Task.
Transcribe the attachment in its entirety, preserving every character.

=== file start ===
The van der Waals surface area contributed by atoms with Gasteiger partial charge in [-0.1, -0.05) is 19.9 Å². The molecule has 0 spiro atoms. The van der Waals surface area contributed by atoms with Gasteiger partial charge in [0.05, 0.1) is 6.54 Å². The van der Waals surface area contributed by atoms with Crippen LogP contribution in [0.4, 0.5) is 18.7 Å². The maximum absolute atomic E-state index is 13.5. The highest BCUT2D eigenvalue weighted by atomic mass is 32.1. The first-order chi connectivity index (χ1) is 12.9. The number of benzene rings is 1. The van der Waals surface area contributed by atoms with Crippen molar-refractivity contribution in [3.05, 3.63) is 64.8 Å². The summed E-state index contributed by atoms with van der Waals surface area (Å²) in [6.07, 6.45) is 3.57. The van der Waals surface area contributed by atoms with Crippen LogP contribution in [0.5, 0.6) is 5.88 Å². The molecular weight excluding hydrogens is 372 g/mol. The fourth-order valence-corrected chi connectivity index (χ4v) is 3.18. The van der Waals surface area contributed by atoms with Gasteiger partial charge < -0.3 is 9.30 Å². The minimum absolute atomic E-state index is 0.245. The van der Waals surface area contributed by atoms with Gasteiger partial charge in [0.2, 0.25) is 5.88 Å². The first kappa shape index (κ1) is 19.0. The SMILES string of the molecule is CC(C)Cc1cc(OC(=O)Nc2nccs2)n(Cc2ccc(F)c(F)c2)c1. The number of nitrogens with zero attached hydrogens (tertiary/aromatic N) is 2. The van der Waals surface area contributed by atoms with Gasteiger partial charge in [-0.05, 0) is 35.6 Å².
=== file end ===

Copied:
The van der Waals surface area contributed by atoms with Gasteiger partial charge in [-0.1, -0.05) is 19.9 Å². The molecule has 0 spiro atoms. The van der Waals surface area contributed by atoms with Gasteiger partial charge in [0.05, 0.1) is 6.54 Å². The van der Waals surface area contributed by atoms with Crippen LogP contribution in [0.4, 0.5) is 18.7 Å². The maximum absolute atomic E-state index is 13.5. The highest BCUT2D eigenvalue weighted by atomic mass is 32.1. The first-order chi connectivity index (χ1) is 12.9. The number of benzene rings is 1. The van der Waals surface area contributed by atoms with Crippen molar-refractivity contribution in [3.05, 3.63) is 64.8 Å². The summed E-state index contributed by atoms with van der Waals surface area (Å²) in [6.07, 6.45) is 3.57. The van der Waals surface area contributed by atoms with Crippen LogP contribution in [0.5, 0.6) is 5.88 Å². The molecular weight excluding hydrogens is 372 g/mol. The fourth-order valence-corrected chi connectivity index (χ4v) is 3.18. The van der Waals surface area contributed by atoms with Gasteiger partial charge < -0.3 is 9.30 Å². The minimum absolute atomic E-state index is 0.245. The van der Waals surface area contributed by atoms with Gasteiger partial charge in [0.2, 0.25) is 5.88 Å². The first kappa shape index (κ1) is 19.0. The SMILES string of the molecule is CC(C)Cc1cc(OC(=O)Nc2nccs2)n(Cc2ccc(F)c(F)c2)c1. The number of nitrogens with zero attached hydrogens (tertiary/aromatic N) is 2. The van der Waals surface area contributed by atoms with Gasteiger partial charge in [-0.05, 0) is 35.6 Å².